Common Questions About 13th-Month Pay
While 13th-month salaries are included in the employee contracts throughout many countries, there are still those who haven’t even heard of the extra pay requirements. Naturally, there are many questions out there. Some of the most frequently asked include:
1. Who Is Entitled to 13th-Month Pay?
Only rank-and-file employees with fixed monthly wages are entitled to 13th-month pay. The bonus is awarded regardless of status, but the employee must have worked for at least one month during the calendar year.
2. Who Isn’t Entitled to 13th-Month Pay?
There are several types of employees who aren’t entitled to a 13th-month salary, including:
- Employees in managerial positions, or those with the power to institute and enforce policies, hire, lay-off, discharge, suspend, transfer, recall, assign or discipline other employees, or recommend any of these actions.
- Employees already receiving the equivalent of one month’s salary in a Christmas, mid-year, or another form of bonus.
- Personal servants, such as private nurses or drivers.
- Commissioned employees, those paid on a boundary system or task basis, and those paid a fixed rate for specific work, with the exception of workers who are paid on a piece-rate basis.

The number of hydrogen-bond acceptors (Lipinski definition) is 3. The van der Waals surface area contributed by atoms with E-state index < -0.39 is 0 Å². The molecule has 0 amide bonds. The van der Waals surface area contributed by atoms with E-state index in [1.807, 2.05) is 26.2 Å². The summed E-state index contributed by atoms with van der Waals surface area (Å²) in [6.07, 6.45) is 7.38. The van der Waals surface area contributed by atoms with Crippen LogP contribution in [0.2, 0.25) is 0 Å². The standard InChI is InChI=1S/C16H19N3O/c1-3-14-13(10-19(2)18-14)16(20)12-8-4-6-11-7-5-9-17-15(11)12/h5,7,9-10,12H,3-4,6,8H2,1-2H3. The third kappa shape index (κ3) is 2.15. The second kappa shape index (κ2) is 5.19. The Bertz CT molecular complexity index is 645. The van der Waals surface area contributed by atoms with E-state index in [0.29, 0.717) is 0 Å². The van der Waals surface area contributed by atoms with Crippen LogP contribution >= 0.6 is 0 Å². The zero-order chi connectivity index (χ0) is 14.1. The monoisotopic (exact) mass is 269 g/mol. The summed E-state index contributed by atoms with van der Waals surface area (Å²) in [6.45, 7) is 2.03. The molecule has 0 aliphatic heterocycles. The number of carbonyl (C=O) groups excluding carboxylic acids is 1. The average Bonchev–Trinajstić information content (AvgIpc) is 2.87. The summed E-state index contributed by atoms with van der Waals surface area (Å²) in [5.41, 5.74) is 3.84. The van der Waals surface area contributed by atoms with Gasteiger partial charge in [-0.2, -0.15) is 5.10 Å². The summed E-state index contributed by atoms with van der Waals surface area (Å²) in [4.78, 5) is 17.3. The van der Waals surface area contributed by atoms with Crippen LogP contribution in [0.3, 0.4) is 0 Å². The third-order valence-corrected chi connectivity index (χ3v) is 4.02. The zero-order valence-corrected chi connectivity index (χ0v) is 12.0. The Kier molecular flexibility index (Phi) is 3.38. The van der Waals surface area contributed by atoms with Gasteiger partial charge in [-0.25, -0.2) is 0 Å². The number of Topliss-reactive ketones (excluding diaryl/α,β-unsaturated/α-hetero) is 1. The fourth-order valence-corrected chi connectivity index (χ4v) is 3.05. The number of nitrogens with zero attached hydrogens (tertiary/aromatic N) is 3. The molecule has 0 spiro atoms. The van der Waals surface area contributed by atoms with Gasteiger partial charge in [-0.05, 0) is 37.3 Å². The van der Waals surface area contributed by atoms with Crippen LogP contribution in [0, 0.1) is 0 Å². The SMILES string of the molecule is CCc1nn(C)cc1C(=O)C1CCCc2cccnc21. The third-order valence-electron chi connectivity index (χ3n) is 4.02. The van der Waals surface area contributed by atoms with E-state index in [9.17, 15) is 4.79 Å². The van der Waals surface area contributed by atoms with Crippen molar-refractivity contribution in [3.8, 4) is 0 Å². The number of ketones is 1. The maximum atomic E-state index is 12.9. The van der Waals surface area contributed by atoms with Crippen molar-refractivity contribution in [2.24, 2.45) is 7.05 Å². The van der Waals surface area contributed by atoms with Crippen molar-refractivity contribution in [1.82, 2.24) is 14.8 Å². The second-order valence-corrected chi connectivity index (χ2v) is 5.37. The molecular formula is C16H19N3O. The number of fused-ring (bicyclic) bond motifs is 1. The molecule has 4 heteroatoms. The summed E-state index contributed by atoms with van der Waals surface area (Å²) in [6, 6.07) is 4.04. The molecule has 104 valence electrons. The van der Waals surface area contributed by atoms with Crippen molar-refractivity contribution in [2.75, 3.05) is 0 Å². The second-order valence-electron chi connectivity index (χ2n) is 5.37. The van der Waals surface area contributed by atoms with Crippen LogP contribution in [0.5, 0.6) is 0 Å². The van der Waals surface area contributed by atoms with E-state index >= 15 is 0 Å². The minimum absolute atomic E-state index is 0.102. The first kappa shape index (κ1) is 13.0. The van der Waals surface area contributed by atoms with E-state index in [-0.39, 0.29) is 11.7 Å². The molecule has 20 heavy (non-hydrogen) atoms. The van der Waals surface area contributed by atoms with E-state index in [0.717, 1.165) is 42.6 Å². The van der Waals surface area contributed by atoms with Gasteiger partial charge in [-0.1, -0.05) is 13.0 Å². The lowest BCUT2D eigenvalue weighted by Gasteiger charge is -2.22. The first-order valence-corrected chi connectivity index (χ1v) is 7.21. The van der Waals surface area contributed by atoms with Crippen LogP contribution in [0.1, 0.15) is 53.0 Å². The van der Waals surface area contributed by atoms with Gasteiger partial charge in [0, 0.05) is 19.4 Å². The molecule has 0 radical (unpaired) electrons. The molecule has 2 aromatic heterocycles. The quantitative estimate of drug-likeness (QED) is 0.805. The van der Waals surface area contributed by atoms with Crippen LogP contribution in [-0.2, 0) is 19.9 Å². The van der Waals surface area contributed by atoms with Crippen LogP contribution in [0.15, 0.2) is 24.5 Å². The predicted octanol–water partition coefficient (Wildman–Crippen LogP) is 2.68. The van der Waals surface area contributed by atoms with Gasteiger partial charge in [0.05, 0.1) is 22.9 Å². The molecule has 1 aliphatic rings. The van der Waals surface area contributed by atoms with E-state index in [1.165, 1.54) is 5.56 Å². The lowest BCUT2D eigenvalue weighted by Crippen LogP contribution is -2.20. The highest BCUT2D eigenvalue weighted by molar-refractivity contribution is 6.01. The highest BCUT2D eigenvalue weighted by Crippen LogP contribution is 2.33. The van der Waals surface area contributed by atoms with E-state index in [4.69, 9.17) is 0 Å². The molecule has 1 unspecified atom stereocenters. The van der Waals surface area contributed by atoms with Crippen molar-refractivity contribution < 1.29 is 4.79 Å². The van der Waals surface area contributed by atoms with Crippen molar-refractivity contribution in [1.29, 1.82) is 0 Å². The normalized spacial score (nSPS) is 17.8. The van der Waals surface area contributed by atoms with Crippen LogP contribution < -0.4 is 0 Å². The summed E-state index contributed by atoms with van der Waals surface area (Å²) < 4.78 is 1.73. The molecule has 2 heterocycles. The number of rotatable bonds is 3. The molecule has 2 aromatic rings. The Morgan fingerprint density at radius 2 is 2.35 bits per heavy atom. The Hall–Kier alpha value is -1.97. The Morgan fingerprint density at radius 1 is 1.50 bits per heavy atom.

- Any employee covered under the civil service law.
3. When Should You Pay?
The due dates for 13th-month payments depend on the individual country. Some split the bonus into two halves or include a 14th month as well, in which case there are two payment deadlines. Others just have different standards for when the 13th month of pay is released. You’ll need to check the latest updates for each host country where your company has workers.
4. Is It Taxed?
13th-month pay is usually exempt from any taxes. However, any payments over the one-twelfth denomination of the employee’s basic salary are taxable. For example, the exclusion rate in the Philippines is P90,000—the maximum amount allowed without taxation.
How to Compute 13th-Month Pay
While it may sound complicated, once you understand the basics of 13th-month pay and the labor laws in your employee’s host country, it isn’t too challenging.
First, you need to know how payroll is structured in the country. Depending on the system, you’ll calculate it based on four weeks salary or a single month. Or, if an employee has been working for less than a full year, their bonus will be proportional to the number of days they have been with the company.